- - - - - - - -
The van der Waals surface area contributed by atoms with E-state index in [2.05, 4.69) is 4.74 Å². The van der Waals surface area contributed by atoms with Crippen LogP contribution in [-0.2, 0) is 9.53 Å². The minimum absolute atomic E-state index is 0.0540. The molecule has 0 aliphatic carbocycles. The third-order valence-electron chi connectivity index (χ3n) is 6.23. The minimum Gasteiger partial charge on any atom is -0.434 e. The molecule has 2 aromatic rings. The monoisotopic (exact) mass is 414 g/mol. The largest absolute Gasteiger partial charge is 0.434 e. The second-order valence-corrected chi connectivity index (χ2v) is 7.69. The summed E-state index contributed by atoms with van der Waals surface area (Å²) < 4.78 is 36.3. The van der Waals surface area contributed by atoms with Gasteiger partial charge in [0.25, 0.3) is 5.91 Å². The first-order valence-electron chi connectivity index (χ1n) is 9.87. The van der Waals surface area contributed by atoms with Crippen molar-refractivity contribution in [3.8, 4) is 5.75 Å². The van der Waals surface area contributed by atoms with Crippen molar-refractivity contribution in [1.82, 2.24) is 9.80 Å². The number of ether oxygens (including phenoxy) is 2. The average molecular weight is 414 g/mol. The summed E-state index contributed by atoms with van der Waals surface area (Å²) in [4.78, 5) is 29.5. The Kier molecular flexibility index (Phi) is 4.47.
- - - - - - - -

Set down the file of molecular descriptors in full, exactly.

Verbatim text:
The van der Waals surface area contributed by atoms with E-state index in [2.05, 4.69) is 4.74 Å². The van der Waals surface area contributed by atoms with Crippen LogP contribution in [-0.2, 0) is 9.53 Å². The minimum absolute atomic E-state index is 0.0540. The molecule has 0 aliphatic carbocycles. The third-order valence-electron chi connectivity index (χ3n) is 6.23. The minimum Gasteiger partial charge on any atom is -0.434 e. The molecule has 2 aromatic rings. The monoisotopic (exact) mass is 414 g/mol. The largest absolute Gasteiger partial charge is 0.434 e. The second-order valence-corrected chi connectivity index (χ2v) is 7.69. The summed E-state index contributed by atoms with van der Waals surface area (Å²) < 4.78 is 36.3. The van der Waals surface area contributed by atoms with Gasteiger partial charge in [0.25, 0.3) is 5.91 Å². The first-order valence-electron chi connectivity index (χ1n) is 9.87. The van der Waals surface area contributed by atoms with Crippen molar-refractivity contribution in [3.8, 4) is 5.75 Å². The van der Waals surface area contributed by atoms with Crippen molar-refractivity contribution in [1.82, 2.24) is 9.80 Å². The number of ether oxygens (including phenoxy) is 2. The average molecular weight is 414 g/mol. The summed E-state index contributed by atoms with van der Waals surface area (Å²) in [4.78, 5) is 29.5. The Kier molecular flexibility index (Phi) is 4.47.